In the week leading up to Independence Day, several news stories prompted us to contemplate what freedom means in 2014.
For instance, if I enter a convenience store with a firearm strapped to my belt and encounter a similarly-armed fellow customer, who refuses to show me his good guy permit, which of us has the right to draw his gun first? That’s being sorted out thanks to an incident in my South Georgia hometown.
The news wasn’t limited to our state. If your Facebook feed looked like mine, it was populated by people decrying a recent Supreme Court decision because it allows owners of “closely held” corporations to impose their religious beliefs on employees.
And people who celebrated the same decision as an important affirmation of religious freedom.
And people who said the real issue isn’t scrapbooking supplies and morning after pills at all, but is rooted in the idea that people should not be compelled by the government to purchase something they do not want to buy.
This last viewpoint is one I think about all the time. That’s because all across our country and in parts of Savannah, citizens are required to make a particular purchase if they hope to land and keep a job.
Others must buy it in order to spend time with their friends and families, to shop for basic necessities and to gather in worship with others. For some, this purchase is required if they simply wish to leave their own homes.
No matter what our political leanings or religious beliefs (or lack thereof), many of us are required to possess automobiles if we wish to fully participate in society.
“Not so fast,” you might say. “The government isn’t forcing anyone to buy a car.”
That’s true. At least not directly.
Yet for decades local, state and federal governments have created transportation infrastructure designed for cars, frequently to the exclusion of people. Combined with land use policies that encourage sprawl, the result is a built environment that requires automobile use for almost every trip, almost every day.
An unblinking focus on increasing private automobile speed, capacity and convenience has manifested in absurd and self-defeating ways.
Think about office workers who must get in their cars and drive to lunch at restaurants they can see from the windows of their workplaces. Even though the lunch spot is just across the street or down the block, it’s simply too scary to walk amidst the speeding cars and trucks.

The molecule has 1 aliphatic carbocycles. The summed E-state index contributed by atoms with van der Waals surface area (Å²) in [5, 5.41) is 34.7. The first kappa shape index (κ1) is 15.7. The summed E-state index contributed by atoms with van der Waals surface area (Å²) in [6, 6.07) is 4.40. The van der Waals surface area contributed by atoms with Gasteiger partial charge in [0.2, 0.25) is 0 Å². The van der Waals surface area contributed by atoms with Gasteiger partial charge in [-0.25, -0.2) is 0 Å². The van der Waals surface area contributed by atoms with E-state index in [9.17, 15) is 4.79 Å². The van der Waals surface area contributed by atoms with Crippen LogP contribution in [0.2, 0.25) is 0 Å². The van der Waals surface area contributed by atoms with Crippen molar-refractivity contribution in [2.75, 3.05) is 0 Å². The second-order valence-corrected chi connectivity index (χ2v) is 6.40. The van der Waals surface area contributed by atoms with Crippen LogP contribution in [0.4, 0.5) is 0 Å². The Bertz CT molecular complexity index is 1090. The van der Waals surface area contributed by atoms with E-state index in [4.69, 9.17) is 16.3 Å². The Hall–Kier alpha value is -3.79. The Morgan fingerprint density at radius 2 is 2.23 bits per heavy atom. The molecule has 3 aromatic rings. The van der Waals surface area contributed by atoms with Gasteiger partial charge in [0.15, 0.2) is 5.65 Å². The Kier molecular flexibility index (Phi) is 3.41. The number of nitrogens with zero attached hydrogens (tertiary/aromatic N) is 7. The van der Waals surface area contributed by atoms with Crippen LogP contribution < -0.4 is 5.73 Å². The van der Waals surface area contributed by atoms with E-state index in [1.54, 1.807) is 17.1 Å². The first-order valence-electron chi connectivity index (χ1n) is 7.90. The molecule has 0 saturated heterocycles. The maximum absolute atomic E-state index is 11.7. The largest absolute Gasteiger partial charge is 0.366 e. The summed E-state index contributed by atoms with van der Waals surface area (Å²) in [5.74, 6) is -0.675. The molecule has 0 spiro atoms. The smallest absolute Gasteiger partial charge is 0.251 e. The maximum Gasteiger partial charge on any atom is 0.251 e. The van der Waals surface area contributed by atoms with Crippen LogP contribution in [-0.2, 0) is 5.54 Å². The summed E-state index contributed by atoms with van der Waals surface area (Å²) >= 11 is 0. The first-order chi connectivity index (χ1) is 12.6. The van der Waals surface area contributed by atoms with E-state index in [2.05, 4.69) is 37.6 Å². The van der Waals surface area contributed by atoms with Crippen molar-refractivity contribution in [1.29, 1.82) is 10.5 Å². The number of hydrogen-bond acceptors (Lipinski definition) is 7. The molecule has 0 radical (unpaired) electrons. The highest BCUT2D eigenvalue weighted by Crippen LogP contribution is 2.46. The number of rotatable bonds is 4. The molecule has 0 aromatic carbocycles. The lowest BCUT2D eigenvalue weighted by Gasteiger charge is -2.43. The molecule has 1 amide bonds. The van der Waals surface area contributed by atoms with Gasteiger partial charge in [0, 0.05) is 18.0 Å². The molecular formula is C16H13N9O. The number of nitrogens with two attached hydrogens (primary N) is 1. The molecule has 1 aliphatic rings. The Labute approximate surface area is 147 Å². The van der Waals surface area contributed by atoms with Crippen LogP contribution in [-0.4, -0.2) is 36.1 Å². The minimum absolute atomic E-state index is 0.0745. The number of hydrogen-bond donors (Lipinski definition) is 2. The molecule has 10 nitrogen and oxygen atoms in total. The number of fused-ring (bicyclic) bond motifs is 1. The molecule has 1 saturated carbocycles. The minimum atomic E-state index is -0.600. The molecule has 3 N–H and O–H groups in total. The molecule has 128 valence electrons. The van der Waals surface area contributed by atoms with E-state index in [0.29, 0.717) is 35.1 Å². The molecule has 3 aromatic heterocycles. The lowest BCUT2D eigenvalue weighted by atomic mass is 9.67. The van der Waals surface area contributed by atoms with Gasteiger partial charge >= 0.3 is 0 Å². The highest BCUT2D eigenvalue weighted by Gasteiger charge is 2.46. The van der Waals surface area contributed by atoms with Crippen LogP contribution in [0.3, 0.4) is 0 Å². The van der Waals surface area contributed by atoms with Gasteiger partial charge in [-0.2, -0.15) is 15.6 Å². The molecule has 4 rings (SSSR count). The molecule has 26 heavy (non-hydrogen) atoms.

Think about parents who must load up their minivans with bicycles, scooters, skateboards, snacks and drinks, then drive all the way across town to find a place they feel safe exercising with their children.
Think about a suburban neighborhood that is like an island, though it is miles inland from the coast. While residents don’t need boats to get off this island, they must get behind the wheel to navigate the single outlet that leads to the collector road and the outside world beyond. Without cars they’re marooned.
And then there’s an actual island that is overwhelmed by automobile traffic during the summer season. Lots of people would happily pedal to Tybee and thereby reduce congestion and lessen competition for limited parking, but they are understandably unwilling to ride on a road and over bridges that are dangerous to them.
Beneath the absurdity of these situations, there’s a troubling restriction of individual liberty. Upstanding, law abiding, taxpaying citizens are denied freedom of movement by streets and roads that are hostile and too often deadly to people who walk and ride bikes.
That taxpaying part is particularly important, as evidenced by a recent letter to the editor of our daily newspaper warning that the City “should not put in more tax money into bike lanes,” especially if they could somehow slow movement on streets that are “necessary for the flow of traffic.”
This line of thinking reveals a number of common misunderstandings. The first is the notion that roads and streets are paid for entirely by fuel taxes and user fees that should not be used for nonmotorized transportation infrastructure.
In fact, these funding sources fall far short of what’s required to maintain, not to mention expand, our transportation network, which is devoted almost entirely to moving cars and trucks.
Another erroneous idea is that bicycling and walking are purely recreational activities. The truth is plenty of Savannahians rely on their feet or their bikes for transportation each day. They deserve to see their tax dollars spent to preserve and enhance their freedom to move around their community.
Bennett is executive director of the Savannah Bicycle Campaign. This column first appeared in Connect Savannah.